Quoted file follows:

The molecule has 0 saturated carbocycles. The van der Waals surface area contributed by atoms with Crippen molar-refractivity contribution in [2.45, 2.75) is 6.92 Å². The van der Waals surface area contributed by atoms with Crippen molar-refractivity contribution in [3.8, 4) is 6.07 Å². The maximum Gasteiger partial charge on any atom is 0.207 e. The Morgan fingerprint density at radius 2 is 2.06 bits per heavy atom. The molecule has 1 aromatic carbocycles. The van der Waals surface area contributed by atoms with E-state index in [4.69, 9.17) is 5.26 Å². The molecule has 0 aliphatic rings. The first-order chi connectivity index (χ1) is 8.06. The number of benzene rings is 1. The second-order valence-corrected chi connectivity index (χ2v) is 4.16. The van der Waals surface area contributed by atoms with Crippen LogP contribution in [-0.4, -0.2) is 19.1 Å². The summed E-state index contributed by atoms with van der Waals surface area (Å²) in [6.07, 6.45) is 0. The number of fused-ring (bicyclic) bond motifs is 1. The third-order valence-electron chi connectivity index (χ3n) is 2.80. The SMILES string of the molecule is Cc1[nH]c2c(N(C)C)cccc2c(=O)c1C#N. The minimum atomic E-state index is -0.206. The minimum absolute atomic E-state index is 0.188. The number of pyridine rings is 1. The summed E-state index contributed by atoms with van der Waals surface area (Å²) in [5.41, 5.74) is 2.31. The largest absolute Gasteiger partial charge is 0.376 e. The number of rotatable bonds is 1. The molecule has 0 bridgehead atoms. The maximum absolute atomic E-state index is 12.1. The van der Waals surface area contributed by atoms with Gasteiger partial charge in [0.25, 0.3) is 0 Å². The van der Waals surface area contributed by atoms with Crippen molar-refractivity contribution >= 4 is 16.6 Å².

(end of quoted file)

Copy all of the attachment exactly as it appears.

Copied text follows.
The molecule has 0 saturated carbocycles. The van der Waals surface area contributed by atoms with Crippen molar-refractivity contribution in [2.45, 2.75) is 6.92 Å². The van der Waals surface area contributed by atoms with Crippen molar-refractivity contribution in [3.8, 4) is 6.07 Å². The maximum Gasteiger partial charge on any atom is 0.207 e. The Morgan fingerprint density at radius 2 is 2.06 bits per heavy atom. The molecule has 1 aromatic carbocycles. The van der Waals surface area contributed by atoms with E-state index in [4.69, 9.17) is 5.26 Å². The molecule has 0 aliphatic rings. The first-order chi connectivity index (χ1) is 8.06. The number of benzene rings is 1. The second-order valence-corrected chi connectivity index (χ2v) is 4.16. The van der Waals surface area contributed by atoms with Crippen LogP contribution in [-0.4, -0.2) is 19.1 Å². The summed E-state index contributed by atoms with van der Waals surface area (Å²) in [6.07, 6.45) is 0. The number of fused-ring (bicyclic) bond motifs is 1. The third-order valence-electron chi connectivity index (χ3n) is 2.80. The SMILES string of the molecule is Cc1[nH]c2c(N(C)C)cccc2c(=O)c1C#N. The minimum atomic E-state index is -0.206. The minimum absolute atomic E-state index is 0.188. The number of pyridine rings is 1. The summed E-state index contributed by atoms with van der Waals surface area (Å²) in [5.41, 5.74) is 2.31. The largest absolute Gasteiger partial charge is 0.376 e. The number of rotatable bonds is 1. The molecule has 0 bridgehead atoms. The maximum absolute atomic E-state index is 12.1. The van der Waals surface area contributed by atoms with Gasteiger partial charge in [0.25, 0.3) is 0 Å². The van der Waals surface area contributed by atoms with Crippen molar-refractivity contribution >= 4 is 16.6 Å².